ABA therapy has been shown to benefit a wide range of populations but is most consistently recognized as a treatment for autism spectrum disorders. Any individual needing to improve in a developmental or behavioral area would be considered “eligible” for ABA therapy. Some insurance companies will limit coverage to those individuals who hold an autism spectrum diagnosis.

The sooner you begin intervention the better. Don’t wait! Research into the effectiveness of intervention with students demonstrates better outcome with early intervention. But, it’s never too late to start. The strategies of Applied Behavior Analysis (ABA) can help individuals of all ages.

Parent involvement and ability to implement Applied Behavior Analysis strategies are essential for obtaining the best long-term outcome for a child. Therefore, we are committed to our partnership with parents. Parents will be asked to participate in some sessions and will have to implement behavior plans with fidelity. We recognize this is a tremendous commitment of time and energy, but we know it is critical to success of the child’s program and both the child’s and the family’s quality of life. All of work our team does with a child is greatly amplified by the involvement and expertise of parents.

Initial assessment results are reviewed with parents by the supervising BCBA. Based on parent input and the child’s strengths and needs, relevant and achievable goals and objectives are chosen and appropriate programming designed.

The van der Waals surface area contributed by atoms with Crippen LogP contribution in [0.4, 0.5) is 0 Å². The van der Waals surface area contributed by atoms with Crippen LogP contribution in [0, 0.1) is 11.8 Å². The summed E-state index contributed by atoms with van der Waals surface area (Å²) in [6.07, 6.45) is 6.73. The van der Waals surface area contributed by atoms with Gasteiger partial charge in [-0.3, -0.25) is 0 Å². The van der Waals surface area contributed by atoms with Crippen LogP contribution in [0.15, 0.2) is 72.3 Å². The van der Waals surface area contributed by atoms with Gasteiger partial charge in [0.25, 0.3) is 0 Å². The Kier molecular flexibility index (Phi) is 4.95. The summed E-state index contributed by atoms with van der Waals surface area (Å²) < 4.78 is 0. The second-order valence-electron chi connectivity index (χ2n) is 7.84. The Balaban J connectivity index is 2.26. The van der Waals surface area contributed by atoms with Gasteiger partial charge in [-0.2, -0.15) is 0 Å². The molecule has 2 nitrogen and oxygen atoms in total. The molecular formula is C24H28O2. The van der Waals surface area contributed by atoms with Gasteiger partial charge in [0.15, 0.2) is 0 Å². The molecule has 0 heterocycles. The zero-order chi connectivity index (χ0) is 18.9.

ABA therapy can take place in the home, community, or school setting.

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Behavior Analysis is the scientific study of behavior. Applied Behavior Analysis (ABA) is the application of the principles of learning and motivation from Behavior Analysis, and the procedures and technology derived from those principles, to the solution of problems of social significance. Many decades of research have validated treatments based on ABA.

A target that is in the process of being taught. This behavior is not yet a known skill.
In behavior analytic terms, an antecedent is simply what happened right before the behavior.
Federal civil rights law protecting individuals with disabilities. Enacted in 1990.
A form of autism characterized by normal language and IQ, impaired social skills and restricted interests and activities. Aspergers is often thought of as a high functioning form of autism.
Any method of communicating without speech, such as by signs, gestures, picture boards, or electronic or non electronic devices. These methods can help individuals who are unable to use speech or who need to supplement their speech to communicate.
This is the board certification required for a person to become a Behavior Analyst, and it is recognized worldwide. In the field of ABA, this is the gold standard for professionals. The BCaBA denotes the person is at an associate level, and must work under a BCBA.
Observable and measurable responses to cues in the environment. The future frequency of these responses are influenced by the consequences that follow them.
A written document that becomes part of the IEP and which identifies problem behaviors; sets goals for decreasing unwanted behaviors and increasing desired behaviors; and outlines interventions to use when specific behaviors occur. Sometimes called a behavior management plan.